Quantcast
<em>Journal</em>

Good I Will Be

The four-time AQHA world champion was euthanized on November 10.

By Tara Matsler
The American Quarter Horse Journal
November 11, 2013

Good I Will Be placed third in senior western riding at the 2012 AQHA world Championship Show with Leonard Berryhill in the saddle

Good I Will Be placed third in senior western riding at the 2012 AQHA world Championship Show with Leonard Lee Berryhill in the saddle. (Journal photo)

One of the industry’s leading performance halter stallions, Good I Will Be, was euthanized on Sunday. 

According to Good I Will Be’s Facebook page, the stallion underwent surgery for a kidney stone at Texas A&M University Veterinary Hospital in College Station, Texas. The stallion did not recover well from surgery and was humanely euthanized on November 10. 

“The horse industry lost one of the great ones. And we lost one of our family,” wrote owner Sandra Morgan of Langley, British Columbia. “Words cannot express the sorry we feel. But we are grateful for the amazing team of veterinarians in Weatherford, Texas, and at Texas A&M University that did all that was humanely possible for him.”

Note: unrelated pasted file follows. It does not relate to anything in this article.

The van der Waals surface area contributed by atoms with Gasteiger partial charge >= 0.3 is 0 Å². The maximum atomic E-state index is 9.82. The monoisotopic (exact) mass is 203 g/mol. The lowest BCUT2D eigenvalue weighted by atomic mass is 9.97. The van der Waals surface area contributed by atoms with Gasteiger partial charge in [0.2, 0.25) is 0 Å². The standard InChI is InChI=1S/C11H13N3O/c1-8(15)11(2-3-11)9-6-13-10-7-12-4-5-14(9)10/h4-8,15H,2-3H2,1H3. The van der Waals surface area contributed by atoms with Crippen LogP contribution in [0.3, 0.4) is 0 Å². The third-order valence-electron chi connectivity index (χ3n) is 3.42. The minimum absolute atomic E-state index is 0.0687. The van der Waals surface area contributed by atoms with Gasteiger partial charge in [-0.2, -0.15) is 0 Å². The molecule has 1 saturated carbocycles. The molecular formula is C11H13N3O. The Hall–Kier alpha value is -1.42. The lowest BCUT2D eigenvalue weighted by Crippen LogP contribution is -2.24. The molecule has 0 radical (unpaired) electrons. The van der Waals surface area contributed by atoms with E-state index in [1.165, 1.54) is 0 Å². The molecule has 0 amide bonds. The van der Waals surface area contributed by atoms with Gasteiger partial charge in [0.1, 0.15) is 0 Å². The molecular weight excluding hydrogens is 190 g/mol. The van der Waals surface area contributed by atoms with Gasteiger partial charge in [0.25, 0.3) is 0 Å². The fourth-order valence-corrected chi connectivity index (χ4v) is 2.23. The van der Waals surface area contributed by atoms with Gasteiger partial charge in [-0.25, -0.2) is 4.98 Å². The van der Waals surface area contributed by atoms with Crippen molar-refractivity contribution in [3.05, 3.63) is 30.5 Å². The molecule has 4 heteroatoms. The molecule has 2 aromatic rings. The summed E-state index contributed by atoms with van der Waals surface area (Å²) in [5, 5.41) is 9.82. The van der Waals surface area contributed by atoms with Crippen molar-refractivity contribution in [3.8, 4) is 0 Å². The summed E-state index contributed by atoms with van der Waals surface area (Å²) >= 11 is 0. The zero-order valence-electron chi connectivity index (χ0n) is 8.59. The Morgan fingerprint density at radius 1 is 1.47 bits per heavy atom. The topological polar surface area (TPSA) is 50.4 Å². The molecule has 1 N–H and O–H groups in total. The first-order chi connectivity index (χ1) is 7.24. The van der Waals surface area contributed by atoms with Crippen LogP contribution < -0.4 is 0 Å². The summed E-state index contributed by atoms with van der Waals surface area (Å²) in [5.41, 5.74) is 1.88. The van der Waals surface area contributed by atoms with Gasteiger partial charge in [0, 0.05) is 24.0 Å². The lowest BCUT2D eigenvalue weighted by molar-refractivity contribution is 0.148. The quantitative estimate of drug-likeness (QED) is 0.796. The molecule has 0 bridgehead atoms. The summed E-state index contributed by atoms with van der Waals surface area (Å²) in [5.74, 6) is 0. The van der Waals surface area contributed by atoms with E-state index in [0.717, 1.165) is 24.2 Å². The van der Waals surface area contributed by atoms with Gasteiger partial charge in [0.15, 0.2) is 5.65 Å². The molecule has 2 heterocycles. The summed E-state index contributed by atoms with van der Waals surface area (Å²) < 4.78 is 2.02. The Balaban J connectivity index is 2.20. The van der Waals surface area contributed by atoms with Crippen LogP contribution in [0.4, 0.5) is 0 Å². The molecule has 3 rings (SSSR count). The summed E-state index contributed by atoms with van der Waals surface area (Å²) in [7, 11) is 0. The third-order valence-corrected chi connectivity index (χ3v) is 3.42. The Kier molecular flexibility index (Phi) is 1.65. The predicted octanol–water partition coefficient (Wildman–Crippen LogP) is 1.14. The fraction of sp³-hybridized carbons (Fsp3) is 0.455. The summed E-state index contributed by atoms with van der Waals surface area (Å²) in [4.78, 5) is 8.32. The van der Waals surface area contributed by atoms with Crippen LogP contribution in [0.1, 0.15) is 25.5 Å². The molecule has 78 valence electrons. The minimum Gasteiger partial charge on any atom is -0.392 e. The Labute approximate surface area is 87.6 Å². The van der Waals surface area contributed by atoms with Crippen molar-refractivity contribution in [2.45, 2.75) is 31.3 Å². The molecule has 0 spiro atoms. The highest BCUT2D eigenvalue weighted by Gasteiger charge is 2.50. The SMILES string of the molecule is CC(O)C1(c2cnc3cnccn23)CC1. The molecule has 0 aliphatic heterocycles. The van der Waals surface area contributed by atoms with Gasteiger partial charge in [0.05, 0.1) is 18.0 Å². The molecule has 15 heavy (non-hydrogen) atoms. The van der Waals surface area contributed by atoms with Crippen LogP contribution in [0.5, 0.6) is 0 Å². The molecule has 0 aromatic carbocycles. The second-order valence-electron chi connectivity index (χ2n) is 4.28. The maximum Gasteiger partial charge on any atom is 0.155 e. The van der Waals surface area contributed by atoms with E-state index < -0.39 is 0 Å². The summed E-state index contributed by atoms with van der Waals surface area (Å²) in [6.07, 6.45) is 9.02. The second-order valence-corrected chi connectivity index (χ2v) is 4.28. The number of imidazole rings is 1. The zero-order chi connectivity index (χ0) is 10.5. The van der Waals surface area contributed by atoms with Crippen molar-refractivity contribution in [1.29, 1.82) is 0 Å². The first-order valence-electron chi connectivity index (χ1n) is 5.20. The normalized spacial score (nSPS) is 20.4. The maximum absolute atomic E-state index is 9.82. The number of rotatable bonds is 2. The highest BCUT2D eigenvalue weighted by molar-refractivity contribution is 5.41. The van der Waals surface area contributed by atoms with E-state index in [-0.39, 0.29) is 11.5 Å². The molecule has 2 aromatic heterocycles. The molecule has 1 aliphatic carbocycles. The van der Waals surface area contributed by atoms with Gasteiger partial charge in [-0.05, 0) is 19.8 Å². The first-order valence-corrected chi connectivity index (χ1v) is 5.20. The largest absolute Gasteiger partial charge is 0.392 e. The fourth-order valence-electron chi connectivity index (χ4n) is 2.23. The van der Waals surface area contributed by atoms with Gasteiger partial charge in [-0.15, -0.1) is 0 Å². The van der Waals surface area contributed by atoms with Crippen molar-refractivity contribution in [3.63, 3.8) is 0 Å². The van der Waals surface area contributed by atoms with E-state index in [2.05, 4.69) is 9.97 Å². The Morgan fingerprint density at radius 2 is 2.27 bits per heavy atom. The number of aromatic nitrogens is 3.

The 2004 bay stallion was by A Good Machine and out of Miss Trophy Dash by Hotrodders Jet Set. Bred by Gerald Speeks of Midlothian, Virginia, “Willy’s” winning ways knew no boundaries. The stallion boasted four AQHA performance halter world titles, earned in the amateur and Select amateur divisions, as well as a reserve world title in open performance halter stallions. 

But it wasn’t just in the halter pen that the bay stallion shone. Willy racked up countless accolades in western pleasure, hunter under saddle, horsemanship and western riding during his career. In National Snaffle Bit Association and AQHA World Championship Show earnings, Willy had collected more than $64,100. 

As a sire, Good I Will Be is already making his mark. His 40 point earners have earned 1,841.5 points and more than $60,600 in NSBA earnings. Good I Will Be was standing at Stephen Stephens’ Dry River Ranch in Weatherford, Texas. 

“Willy was an amazingly stoic animal,” Sandra added. “(He) was a true champion to the end."